​​Indigenous Thoughts Network 



PHILOSOPHY AND RELIGION

PHILOSOPHY BY REGION

BRUCE FERGUSON'S

PROJECTS

​Where the Rivers Meet (WTRM) Website

​WELCOME TO INDIGENOUS THOUGHT NETWORK

Indigenous Thoughts Network website is the focus of my interests and work in indigenous philosophy.  It is also a contact point to access my other planned internet based projects which still have to be developed and are listed as the blue buttons on the top right hand of this screen.


SENATOR PATRICK BRAZEAU


November 14, 2017 talk to Criminology Students at Kwantlen Polytechnic University.  Surrey, British Columbia.

GOAL


​The idea of Indigenous Thought Network is to develop a network of thinkers, who are both indigenous and non-indigenous, to collectively work on getting our heads around what indigenous thought thinks about, how it approaches and describes knowledge and how it relates to western and eastern philosophy.  

OBJECTIVES


The Indigenous Thoughts Network is NOT an academic website; it is a site created and maintained by a non-academic indigenous person who is an undergraduate student in philosophy and one NOT trained in philosophy at the M.A. or PhD levels.  The goal of the website is simple;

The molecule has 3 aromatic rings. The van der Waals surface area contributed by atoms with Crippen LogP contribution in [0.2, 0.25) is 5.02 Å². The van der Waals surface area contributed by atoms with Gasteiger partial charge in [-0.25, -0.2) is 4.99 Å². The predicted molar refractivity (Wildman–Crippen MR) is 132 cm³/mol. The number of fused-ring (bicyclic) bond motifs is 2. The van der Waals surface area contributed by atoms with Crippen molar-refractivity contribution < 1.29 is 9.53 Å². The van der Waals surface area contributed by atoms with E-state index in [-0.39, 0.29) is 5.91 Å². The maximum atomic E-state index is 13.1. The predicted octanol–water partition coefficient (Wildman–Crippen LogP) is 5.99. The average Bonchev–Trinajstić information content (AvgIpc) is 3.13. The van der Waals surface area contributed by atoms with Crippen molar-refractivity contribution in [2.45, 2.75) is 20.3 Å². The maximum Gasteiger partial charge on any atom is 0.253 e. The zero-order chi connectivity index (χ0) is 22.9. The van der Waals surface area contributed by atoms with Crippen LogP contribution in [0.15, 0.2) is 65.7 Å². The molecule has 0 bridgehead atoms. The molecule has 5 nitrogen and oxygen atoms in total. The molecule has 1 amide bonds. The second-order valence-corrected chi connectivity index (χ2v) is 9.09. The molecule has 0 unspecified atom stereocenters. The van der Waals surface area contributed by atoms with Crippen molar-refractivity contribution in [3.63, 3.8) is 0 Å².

1. To act as a translator of the discipline of western philosophy, its concepts, methodology and truth claims to the indigenous community as a whole.
  2. To act also as one of many primary sources on indigenous thinking for indigenous and non-indigenous students, professors, researchers and writers.
  3. To encourage-facilitate discussions leading perhaps to a better sense as to the "nature" of indigenous metaphysics, epistemology and methodology and to the truth claims made by indigenous philosophers.
  4. To encourage-facilitate conversation about relational issues between indigenous thinking and western philosophy.


ABOUT THIS WEBSITE

I want to develop a dedicated set of projects housed under this website to be of service to the articulation of indigenous thought as a way of contributing to global conversation happening right now all over the world; not just to contribute but to benefit, learn and participate in this emerging interest; I want to see a more inclusive and global approach to philosophy.  

I hope in a good way that the website can facilitate the re-articulation of indigenous thought and how the application of those thoughts (theories) can contribute to global concerns.  I hope that I am able with the community to flush out new questions and perspectives that may assist the indigenous philosophical inquiry.   




William Commonda (Kitigan-zibi Anishinabeg Community) Maniwaki, QC


and


Lynn Gehl

Click for her website)

Algonquin member of the Kitigan-Zibi Anishinabeg Community (Maniwaki,QC)


B.A. General Studies

Brandon University (1986)


Worked in various capacities in urban aboriginal community issues and organizations.


Took courses at: Douglas College, Universite Laval, UBC, Vancouver School of Theology